Lt. Gov. Calley pokes fun at President Trump's tweet about governor's race

Brian Calley responds to President Trump's support of Schuette.

WYOMING, MICH - Michigan Lt. Gov. Brian Calley, a possible candidate for governor in Michigan, brushed off a tweet sent by President Donald Trump Sunday showing support for Calley's possible Republican primary opponent, Michigan Attorney General Bill Schuette.

Calley even poked fun at President Trump's original tweet supporting Schuette after Trump spelled his name "Shuette".  President Trump deleted the incorrect tweet and tweeted it again correctly.  

Calley told a crowd of about 100 people at an event sponsored by the Wyoming-Kentwood Area Chamber of Commerce the correct spelling of his own name, if they chose to tweet their support of him.

"Of all the things to know if you guys are out there tweeting anything, I just want to make it clear my name is spelled C-A-L-L-E-Y," Calley said tongue-in-cheek.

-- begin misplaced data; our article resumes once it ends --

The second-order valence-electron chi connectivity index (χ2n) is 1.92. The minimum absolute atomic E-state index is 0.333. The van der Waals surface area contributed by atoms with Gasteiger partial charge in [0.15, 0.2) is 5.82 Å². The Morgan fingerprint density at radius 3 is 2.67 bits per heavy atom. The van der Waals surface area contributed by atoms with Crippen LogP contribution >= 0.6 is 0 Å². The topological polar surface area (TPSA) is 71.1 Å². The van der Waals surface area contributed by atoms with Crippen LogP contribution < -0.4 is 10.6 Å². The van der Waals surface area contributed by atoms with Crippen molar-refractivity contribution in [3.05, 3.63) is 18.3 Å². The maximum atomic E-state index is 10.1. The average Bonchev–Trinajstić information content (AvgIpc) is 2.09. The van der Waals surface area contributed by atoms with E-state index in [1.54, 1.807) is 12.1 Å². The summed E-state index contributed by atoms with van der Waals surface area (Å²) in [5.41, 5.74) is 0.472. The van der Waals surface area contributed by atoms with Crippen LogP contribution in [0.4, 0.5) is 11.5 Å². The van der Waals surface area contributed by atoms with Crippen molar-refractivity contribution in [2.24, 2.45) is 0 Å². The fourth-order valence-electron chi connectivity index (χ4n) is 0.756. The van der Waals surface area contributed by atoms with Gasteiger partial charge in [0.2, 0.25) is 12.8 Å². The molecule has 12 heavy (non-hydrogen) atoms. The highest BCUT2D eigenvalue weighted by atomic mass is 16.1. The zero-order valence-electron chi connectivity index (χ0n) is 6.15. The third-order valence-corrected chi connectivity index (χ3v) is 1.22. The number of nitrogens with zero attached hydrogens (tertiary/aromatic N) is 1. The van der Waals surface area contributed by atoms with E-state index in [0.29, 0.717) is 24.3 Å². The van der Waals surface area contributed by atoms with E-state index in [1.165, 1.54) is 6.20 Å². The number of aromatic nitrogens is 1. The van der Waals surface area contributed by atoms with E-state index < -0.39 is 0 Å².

In an interview he did after the event, Calley told us he plans to do a statewide town hall tour to engage with people to see if he can spread his message how the state has succeeded in the time he's been in office.

"I want to engage with people across our state with where our state goes from here before I decide what I want to do with 2018," Lt. Gov. Calley said. 

As for President Trump's tweet.

"It's fine, it's a free country but my conversation is going to be with people who live in Michigan," Lt. Gov. Calley said.

Schuette announced his candidacy for governor last week and has actively been campaigning through the state. In polls done in July and August, the state's attorney general has a double digit lead on Calley.

President Trump's tweet is a bit unique considering Schuette heavily supported Jeb Bush in the presidential primary. Calley originally supported Ohio Gov. John Kasich and then later endorsed Trump.  

Calley has been pushing to amend the state constitution to switch from a full-time to a part-time state legislature.

"This will save tax dollars by cutting legislators’ pay and give them more time to live and work back home under the laws they pass," Calley said.  

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